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Soul Care By Andrea Leigh Capuyan

Soul Care and The Steward Leader

On any given Monday morning I often find myself sitting at my desk reviewing my calendar, preparing a report for the board, and prioritizing all the tasks for the week. But lately, my attention is shifting. The more I define and explore leadership through the lens of a steward, the more I realize I am empowered to “BE” not to “DO,” and the mission of a steward leader is about the “WHO” not the “WHAT.” We’ve heard it before – stewardship is the proper management of resources. But it’s more than that. A steward leader is meant to focus on people… on SOULS. Moreover, we don’t just focus on those we wish to reach or help or serve. Our primary gaze should be on the souls who work alongside us because they are entrusted to our care.

So, how do we properly steward the souls around us who matter most? As a steward leader, how do we practice soul care in the workplace?


Auto-pilot is easy.  Too often work and ministry can be in a whirlwind of demands and urgency. Pausing is antithetical to our current way of life. “Tuning out” the business of ministry and “tuning in” requires intention and focus. One of our most important tasks as a steward leader is to pay attention and pause. More importantly, invite others to pause. When we pause together, the conversation ceases to be about goals or activities or deadlines. Rather, we give attention to inner longings and motivations. We share desires and even our demands. Conversations become deeper, richer and more substantive.

Soul care begins by being attuned to the heart. Be attuned to a team member’s emotional needs as well as our own. Be attuned to our environment. Are we in a season of contemplation or a season of grief? A steward leader will deliberately create time and space for grief and reflection. Be attuned to God. Where is He convicting us? How is He moving us? What is He resurrecting in us?


Steward leadership requires us to pay attention and to be present. The worries of the day, the stress of a busy week, and the painful concerns of my personal life are real and valid. All these things can vie for my attention, distracting me from relationships that deserve my presence in the here and now. When I pause with a teammate, am I listening or simply responding? Steward leaders submit their desires and lay aside their agenda for the sake of another soul.  Soul care is about listening to a story God is telling in someone else’s life.

When I am present and inquisitive about another soul’s story, they will walk me down the inward path to unearth more of their own heart. Together we help one another discover and acknowledge the hidden motives which drive our habits and actions. I am intent and fully present with them as they explore and reflect on their story. Their reflection cultivates insight.  Insight and reflection empower transformation.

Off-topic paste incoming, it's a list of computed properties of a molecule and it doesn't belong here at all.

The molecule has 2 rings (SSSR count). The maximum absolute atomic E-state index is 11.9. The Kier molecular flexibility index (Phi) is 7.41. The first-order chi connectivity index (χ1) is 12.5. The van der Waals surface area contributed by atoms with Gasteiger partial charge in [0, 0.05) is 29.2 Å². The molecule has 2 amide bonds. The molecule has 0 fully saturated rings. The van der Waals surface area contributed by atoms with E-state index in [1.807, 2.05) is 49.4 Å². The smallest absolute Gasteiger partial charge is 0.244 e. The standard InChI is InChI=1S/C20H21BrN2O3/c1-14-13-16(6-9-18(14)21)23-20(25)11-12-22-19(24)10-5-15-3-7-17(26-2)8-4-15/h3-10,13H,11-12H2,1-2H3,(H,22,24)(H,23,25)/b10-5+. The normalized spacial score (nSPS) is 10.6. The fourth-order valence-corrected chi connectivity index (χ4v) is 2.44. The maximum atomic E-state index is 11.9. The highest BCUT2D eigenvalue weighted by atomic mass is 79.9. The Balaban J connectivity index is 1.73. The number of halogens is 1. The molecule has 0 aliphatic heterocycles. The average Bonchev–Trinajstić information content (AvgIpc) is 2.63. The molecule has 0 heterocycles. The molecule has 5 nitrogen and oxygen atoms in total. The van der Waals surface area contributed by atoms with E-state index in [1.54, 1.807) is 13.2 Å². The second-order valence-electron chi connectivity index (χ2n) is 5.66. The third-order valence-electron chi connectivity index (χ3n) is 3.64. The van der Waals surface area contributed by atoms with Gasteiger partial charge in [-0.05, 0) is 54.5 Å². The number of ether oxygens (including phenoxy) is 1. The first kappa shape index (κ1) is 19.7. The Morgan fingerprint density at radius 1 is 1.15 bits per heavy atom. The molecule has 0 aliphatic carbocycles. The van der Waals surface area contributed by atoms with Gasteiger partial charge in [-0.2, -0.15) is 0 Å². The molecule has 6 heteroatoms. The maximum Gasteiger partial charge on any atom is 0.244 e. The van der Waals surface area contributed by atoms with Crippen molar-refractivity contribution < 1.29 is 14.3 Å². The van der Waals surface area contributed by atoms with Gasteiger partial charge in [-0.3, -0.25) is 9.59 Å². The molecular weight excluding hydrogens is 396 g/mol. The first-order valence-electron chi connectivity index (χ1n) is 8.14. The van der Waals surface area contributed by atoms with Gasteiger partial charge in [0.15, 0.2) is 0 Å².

I have a colleague whose goal is to learn something new each day. That’s a refreshing thought. How tempting it is to define leadership by what we know, rather than a willingness to learn. Do I think my role as a leader is primarily telling people what I think they need to know, or do I actively expect to learn something new in every conversation? Steward leaders empower others to teach, and do not just tell others what to do. Soul care invites God to show us something that we cannot see on our own. With each conversation and in each relationship, God wishes to change me as much as He is changing someone else. Steward leaders welcome the lessons we’ve yet to learn. In order to flourish we must first prune and fertilize. Growth will soon follow. Steward leaders are open to change, feedback and adaptation. We expect it and we seek it.  God does not expect me to be perfect or to have all the answers, but He does expect me to always be willing to be taught.

How is your practice of soul care as a steward leader?

  • Think about your teammates and colleagues. How are they doing? Are you paying attention to their soul? Ask them to share one of their dreams with you today. Ask them about one of their heartaches.
  • Think about the whole ministry where you serve. When are you creating opportunities for shared reflection and deeper conversations? I invite you to make it a priority this month.
  • How do you define the work God’s entrusted to you today? Is it a “to do” list or is it a “to be” list? Pause. What do you need to do today to BE ATTUNED, to BE PRESENT and to BE TEACHABLE?


Andrea Leigh Capuyan, CCNL, CNAP, is the Executive Director of the Laurel Pregnancy Center in Laurel, Maryland. She is cares about leadership development and organizational culture within the small nonprofit ministry setting. She is passionate about encouraging fellow women in their roles as leaders. Defining our identity as a steward of God informs her perspective on everything – faith, leadership and spiritual transformation.

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